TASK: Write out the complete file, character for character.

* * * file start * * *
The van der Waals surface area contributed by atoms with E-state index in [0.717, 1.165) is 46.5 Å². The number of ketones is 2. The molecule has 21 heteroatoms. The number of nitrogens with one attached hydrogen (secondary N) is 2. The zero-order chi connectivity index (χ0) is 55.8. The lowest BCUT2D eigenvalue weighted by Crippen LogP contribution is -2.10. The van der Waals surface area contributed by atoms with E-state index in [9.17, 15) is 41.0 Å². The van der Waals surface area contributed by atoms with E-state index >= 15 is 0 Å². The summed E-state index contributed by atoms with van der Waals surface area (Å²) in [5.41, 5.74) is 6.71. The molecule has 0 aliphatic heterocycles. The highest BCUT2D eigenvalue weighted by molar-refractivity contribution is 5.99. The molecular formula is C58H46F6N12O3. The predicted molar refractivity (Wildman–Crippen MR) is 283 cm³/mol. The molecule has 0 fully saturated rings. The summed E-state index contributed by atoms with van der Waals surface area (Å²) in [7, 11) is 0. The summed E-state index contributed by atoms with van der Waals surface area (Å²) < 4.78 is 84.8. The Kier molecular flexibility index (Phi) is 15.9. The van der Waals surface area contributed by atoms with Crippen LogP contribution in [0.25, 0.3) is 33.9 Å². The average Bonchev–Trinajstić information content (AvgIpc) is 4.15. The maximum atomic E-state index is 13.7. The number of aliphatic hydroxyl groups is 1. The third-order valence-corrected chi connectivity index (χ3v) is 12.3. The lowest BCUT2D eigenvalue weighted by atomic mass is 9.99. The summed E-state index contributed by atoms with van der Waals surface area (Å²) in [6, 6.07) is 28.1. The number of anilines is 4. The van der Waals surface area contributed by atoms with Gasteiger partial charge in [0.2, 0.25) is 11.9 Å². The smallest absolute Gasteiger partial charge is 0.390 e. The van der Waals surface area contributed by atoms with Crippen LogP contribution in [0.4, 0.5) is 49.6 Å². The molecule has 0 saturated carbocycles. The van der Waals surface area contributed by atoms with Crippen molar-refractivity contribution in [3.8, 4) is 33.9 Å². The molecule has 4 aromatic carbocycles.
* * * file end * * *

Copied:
The van der Waals surface area contributed by atoms with E-state index in [0.717, 1.165) is 46.5 Å². The number of ketones is 2. The molecule has 21 heteroatoms. The number of nitrogens with one attached hydrogen (secondary N) is 2. The zero-order chi connectivity index (χ0) is 55.8. The lowest BCUT2D eigenvalue weighted by Crippen LogP contribution is -2.10. The van der Waals surface area contributed by atoms with E-state index in [9.17, 15) is 41.0 Å². The van der Waals surface area contributed by atoms with E-state index >= 15 is 0 Å². The summed E-state index contributed by atoms with van der Waals surface area (Å²) in [5.41, 5.74) is 6.71. The molecule has 0 aliphatic heterocycles. The highest BCUT2D eigenvalue weighted by molar-refractivity contribution is 5.99. The molecular formula is C58H46F6N12O3. The predicted molar refractivity (Wildman–Crippen MR) is 283 cm³/mol. The molecule has 0 fully saturated rings. The summed E-state index contributed by atoms with van der Waals surface area (Å²) in [7, 11) is 0. The summed E-state index contributed by atoms with van der Waals surface area (Å²) < 4.78 is 84.8. The Kier molecular flexibility index (Phi) is 15.9. The van der Waals surface area contributed by atoms with Crippen LogP contribution in [0.25, 0.3) is 33.9 Å². The average Bonchev–Trinajstić information content (AvgIpc) is 4.15. The maximum atomic E-state index is 13.7. The number of aliphatic hydroxyl groups is 1. The third-order valence-corrected chi connectivity index (χ3v) is 12.3. The lowest BCUT2D eigenvalue weighted by atomic mass is 9.99. The summed E-state index contributed by atoms with van der Waals surface area (Å²) in [6, 6.07) is 28.1. The number of anilines is 4. The van der Waals surface area contributed by atoms with Gasteiger partial charge in [0.2, 0.25) is 11.9 Å². The smallest absolute Gasteiger partial charge is 0.390 e. The van der Waals surface area contributed by atoms with Crippen LogP contribution in [0.4, 0.5) is 49.6 Å². The molecule has 0 saturated carbocycles. The van der Waals surface area contributed by atoms with Crippen molar-refractivity contribution in [3.8, 4) is 33.9 Å². The molecule has 4 aromatic carbocycles.